There is a lot to consider when weighing the possibility of growing older within the comforts of your own home.
Is my bathroom safe? Am I eating right? Am I spending enough time with other people and taking care of myself? These are all legitimate and important questions you are likely to encounter along the way — and they’re all issues we’ve tackled in some form or fashion during the course of this series. But there are some fundamental, day-one things that need to be addressed early on in the aging-in-place process.
How are you getting in and out of your home safely?
Entryways, according to Richard Acree, an Americans with Disabilities Act inspector and Certified Aging in Place Specialist, are among the most difficult and vital challenges for people to confront when looking at the long-term viability of their homes.
“All it takes is one step, and that may make it insurmountable for someone with mobility issues,” said Acree, who owns the consulting firm ADA Inspections Nationwide. “That’s why it’s so important for people who are looking to age in place to look at minimizing or eliminating steps, because if you end up in a wheelchair you don’t want to have to try to figure out how to get in and out of the house in that situation.”
Acree urges people to think long term when it comes to preparing their home for the future. You could be in outstanding condition, perfectly healthy and mobile in your current state, but who’s to say if that will be the case 10, 15 or 20 years from now? A steep path to your front door might not mean much to you now, but at some point, one or two steps could become a block, Acree says.
“A lot of aging in place starts from a wheelchair, and trying to figure out how to get them in and out of the house can be a difficult challenge,” said Acree.
Having at least one no-step entry to your house can make all the difference.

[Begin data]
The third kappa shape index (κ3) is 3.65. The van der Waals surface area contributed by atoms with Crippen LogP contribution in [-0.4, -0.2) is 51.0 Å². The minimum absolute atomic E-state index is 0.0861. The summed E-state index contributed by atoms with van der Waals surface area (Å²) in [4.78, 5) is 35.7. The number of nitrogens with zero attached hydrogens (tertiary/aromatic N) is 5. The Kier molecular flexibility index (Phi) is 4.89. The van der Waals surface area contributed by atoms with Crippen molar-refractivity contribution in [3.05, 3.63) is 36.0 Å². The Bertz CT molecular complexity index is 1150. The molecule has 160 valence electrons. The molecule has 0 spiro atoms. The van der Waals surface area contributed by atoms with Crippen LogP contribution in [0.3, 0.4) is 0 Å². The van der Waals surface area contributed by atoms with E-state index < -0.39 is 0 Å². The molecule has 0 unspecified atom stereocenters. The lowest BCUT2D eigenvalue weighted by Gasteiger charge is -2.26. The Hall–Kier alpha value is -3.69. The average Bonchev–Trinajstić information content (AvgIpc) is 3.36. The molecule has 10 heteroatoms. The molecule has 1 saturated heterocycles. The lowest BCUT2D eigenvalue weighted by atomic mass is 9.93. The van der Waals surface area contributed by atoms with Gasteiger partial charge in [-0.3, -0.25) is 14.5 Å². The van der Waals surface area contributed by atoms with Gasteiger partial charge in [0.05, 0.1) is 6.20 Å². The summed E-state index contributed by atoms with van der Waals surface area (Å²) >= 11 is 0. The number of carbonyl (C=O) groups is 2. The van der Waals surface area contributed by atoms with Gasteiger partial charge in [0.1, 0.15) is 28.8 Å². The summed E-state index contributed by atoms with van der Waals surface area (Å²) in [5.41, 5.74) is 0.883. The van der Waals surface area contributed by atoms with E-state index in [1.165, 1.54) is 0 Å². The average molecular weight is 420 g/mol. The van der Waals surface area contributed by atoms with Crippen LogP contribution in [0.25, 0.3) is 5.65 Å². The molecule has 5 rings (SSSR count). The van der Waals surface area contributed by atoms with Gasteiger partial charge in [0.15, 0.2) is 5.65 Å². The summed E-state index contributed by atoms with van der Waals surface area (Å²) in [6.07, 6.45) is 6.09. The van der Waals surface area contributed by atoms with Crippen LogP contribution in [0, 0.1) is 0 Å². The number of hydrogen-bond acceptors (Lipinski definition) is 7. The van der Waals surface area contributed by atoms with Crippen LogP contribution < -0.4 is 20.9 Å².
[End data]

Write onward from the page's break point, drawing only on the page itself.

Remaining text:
Zero elevation change from the sidewalk to the front door is ideal, according to Acree. If you can get a flat sidewalk that leads to a wide, easily accessible door, with the inside of the home the same level as the walkway outside the door, that’s perfect. But we don’t live in a perfect world, and adjustments can be made. Modifying the step up at the main doorway so that it’s a half-inch or less is vital, Acree said, as is making sure that the door is at least 32 inches wide, which is the minimum ADA standards that allow for wheelchair access. The bigger the better, he says, because you have to account for turning the wheelchair and whether the door opens forward or backward.
“You really want at least 36 inches,” he said.
Making sure there is maneuvering space in front of the door for those in a wheelchair, and that the space doesn’t collect standing water, is also important. Providing a cover of some sort to protect against the elements is also a good idea.
“You don’t want to be trying to get inside the house and be trapped out in the rain while you’re trying to maneuver your way inside,” said Acree.
“People think it’s simple, but there are so many aspects of the process of getting through a doorway; that’s why they’re so problematic. You’ve got to look at it early and try to get it resolved for your own safety.”
This story comes from Aspirations Journalism, an initiative of The Patterson Foundation and Sarasota Herald-Tribune to inform, inspire, and engage the community to take action on issues related to Age-Friendly Sarasota, Suncoast Campaign for Grade-Level Reading, National Council on Aging and the Suncoast Nursing Action Coalition.